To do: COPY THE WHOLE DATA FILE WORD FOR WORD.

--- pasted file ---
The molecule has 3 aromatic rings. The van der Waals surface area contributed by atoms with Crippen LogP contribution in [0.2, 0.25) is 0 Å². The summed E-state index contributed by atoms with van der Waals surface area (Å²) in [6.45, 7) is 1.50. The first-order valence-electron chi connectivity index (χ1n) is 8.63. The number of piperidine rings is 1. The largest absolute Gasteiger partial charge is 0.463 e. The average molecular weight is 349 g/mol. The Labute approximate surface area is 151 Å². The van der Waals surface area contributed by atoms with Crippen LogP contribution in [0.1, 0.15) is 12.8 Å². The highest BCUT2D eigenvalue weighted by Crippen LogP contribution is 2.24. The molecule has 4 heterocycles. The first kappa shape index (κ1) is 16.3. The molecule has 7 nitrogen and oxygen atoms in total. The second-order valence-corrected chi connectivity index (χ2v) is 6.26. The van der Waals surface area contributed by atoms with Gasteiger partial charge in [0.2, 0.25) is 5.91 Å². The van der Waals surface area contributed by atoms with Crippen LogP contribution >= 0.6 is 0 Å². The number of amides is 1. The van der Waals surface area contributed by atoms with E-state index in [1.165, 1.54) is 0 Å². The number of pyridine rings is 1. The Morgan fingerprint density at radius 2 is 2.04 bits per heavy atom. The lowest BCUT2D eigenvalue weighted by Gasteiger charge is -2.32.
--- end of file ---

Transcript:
The molecule has 3 aromatic rings. The van der Waals surface area contributed by atoms with Crippen LogP contribution in [0.2, 0.25) is 0 Å². The summed E-state index contributed by atoms with van der Waals surface area (Å²) in [6.45, 7) is 1.50. The first-order valence-electron chi connectivity index (χ1n) is 8.63. The number of piperidine rings is 1. The largest absolute Gasteiger partial charge is 0.463 e. The average molecular weight is 349 g/mol. The Labute approximate surface area is 151 Å². The van der Waals surface area contributed by atoms with Crippen LogP contribution in [0.1, 0.15) is 12.8 Å². The highest BCUT2D eigenvalue weighted by Crippen LogP contribution is 2.24. The molecule has 4 heterocycles. The first kappa shape index (κ1) is 16.3. The molecule has 7 nitrogen and oxygen atoms in total. The second-order valence-corrected chi connectivity index (χ2v) is 6.26. The van der Waals surface area contributed by atoms with Gasteiger partial charge in [0.2, 0.25) is 5.91 Å². The van der Waals surface area contributed by atoms with Crippen LogP contribution >= 0.6 is 0 Å². The number of amides is 1. The van der Waals surface area contributed by atoms with E-state index in [1.165, 1.54) is 0 Å². The number of pyridine rings is 1. The Morgan fingerprint density at radius 2 is 2.04 bits per heavy atom. The lowest BCUT2D eigenvalue weighted by Gasteiger charge is -2.32.